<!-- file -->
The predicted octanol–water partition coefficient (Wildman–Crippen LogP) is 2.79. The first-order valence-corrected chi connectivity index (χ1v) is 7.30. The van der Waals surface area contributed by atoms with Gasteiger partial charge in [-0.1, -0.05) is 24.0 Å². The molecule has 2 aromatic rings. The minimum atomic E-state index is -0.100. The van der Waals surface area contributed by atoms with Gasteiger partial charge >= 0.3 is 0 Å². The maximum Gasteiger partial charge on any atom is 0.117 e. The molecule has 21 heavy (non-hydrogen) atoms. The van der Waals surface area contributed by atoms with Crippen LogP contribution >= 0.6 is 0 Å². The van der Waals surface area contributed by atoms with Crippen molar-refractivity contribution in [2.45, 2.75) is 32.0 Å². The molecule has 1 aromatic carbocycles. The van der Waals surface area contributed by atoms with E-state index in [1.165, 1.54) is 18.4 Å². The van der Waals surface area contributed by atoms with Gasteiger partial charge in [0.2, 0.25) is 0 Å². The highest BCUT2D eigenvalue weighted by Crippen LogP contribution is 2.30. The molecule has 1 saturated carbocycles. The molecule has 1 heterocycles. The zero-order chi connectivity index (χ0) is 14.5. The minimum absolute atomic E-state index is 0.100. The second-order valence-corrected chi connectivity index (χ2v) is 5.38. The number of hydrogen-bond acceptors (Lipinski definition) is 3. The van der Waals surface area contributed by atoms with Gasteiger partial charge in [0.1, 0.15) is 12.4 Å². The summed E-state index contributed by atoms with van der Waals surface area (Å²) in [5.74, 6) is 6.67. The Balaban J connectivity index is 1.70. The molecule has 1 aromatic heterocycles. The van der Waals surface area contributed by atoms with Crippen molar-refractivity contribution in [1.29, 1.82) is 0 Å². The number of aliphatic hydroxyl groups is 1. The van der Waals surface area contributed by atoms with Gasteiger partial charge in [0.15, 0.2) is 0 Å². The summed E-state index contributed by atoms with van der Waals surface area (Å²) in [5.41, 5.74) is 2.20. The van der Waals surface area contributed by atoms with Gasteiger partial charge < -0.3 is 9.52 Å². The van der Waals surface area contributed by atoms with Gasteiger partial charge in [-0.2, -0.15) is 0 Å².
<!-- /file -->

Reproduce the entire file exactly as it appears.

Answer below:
The predicted octanol–water partition coefficient (Wildman–Crippen LogP) is 2.79. The first-order valence-corrected chi connectivity index (χ1v) is 7.30. The van der Waals surface area contributed by atoms with Gasteiger partial charge in [-0.1, -0.05) is 24.0 Å². The molecule has 2 aromatic rings. The minimum atomic E-state index is -0.100. The van der Waals surface area contributed by atoms with Gasteiger partial charge >= 0.3 is 0 Å². The maximum Gasteiger partial charge on any atom is 0.117 e. The molecule has 21 heavy (non-hydrogen) atoms. The van der Waals surface area contributed by atoms with Crippen LogP contribution >= 0.6 is 0 Å². The van der Waals surface area contributed by atoms with Crippen molar-refractivity contribution in [2.45, 2.75) is 32.0 Å². The molecule has 1 aromatic carbocycles. The van der Waals surface area contributed by atoms with E-state index in [1.165, 1.54) is 18.4 Å². The van der Waals surface area contributed by atoms with Gasteiger partial charge in [0.2, 0.25) is 0 Å². The highest BCUT2D eigenvalue weighted by Crippen LogP contribution is 2.30. The molecule has 1 saturated carbocycles. The molecule has 1 heterocycles. The zero-order chi connectivity index (χ0) is 14.5. The minimum absolute atomic E-state index is 0.100. The second-order valence-corrected chi connectivity index (χ2v) is 5.38. The number of hydrogen-bond acceptors (Lipinski definition) is 3. The van der Waals surface area contributed by atoms with Gasteiger partial charge in [0.1, 0.15) is 12.4 Å². The summed E-state index contributed by atoms with van der Waals surface area (Å²) in [5.74, 6) is 6.67. The Balaban J connectivity index is 1.70. The molecule has 1 aromatic heterocycles. The van der Waals surface area contributed by atoms with Crippen molar-refractivity contribution in [1.29, 1.82) is 0 Å². The number of aliphatic hydroxyl groups is 1. The van der Waals surface area contributed by atoms with Gasteiger partial charge in [0.15, 0.2) is 0 Å². The summed E-state index contributed by atoms with van der Waals surface area (Å²) in [5.41, 5.74) is 2.20. The van der Waals surface area contributed by atoms with Gasteiger partial charge < -0.3 is 9.52 Å². The van der Waals surface area contributed by atoms with Gasteiger partial charge in [-0.2, -0.15) is 0 Å².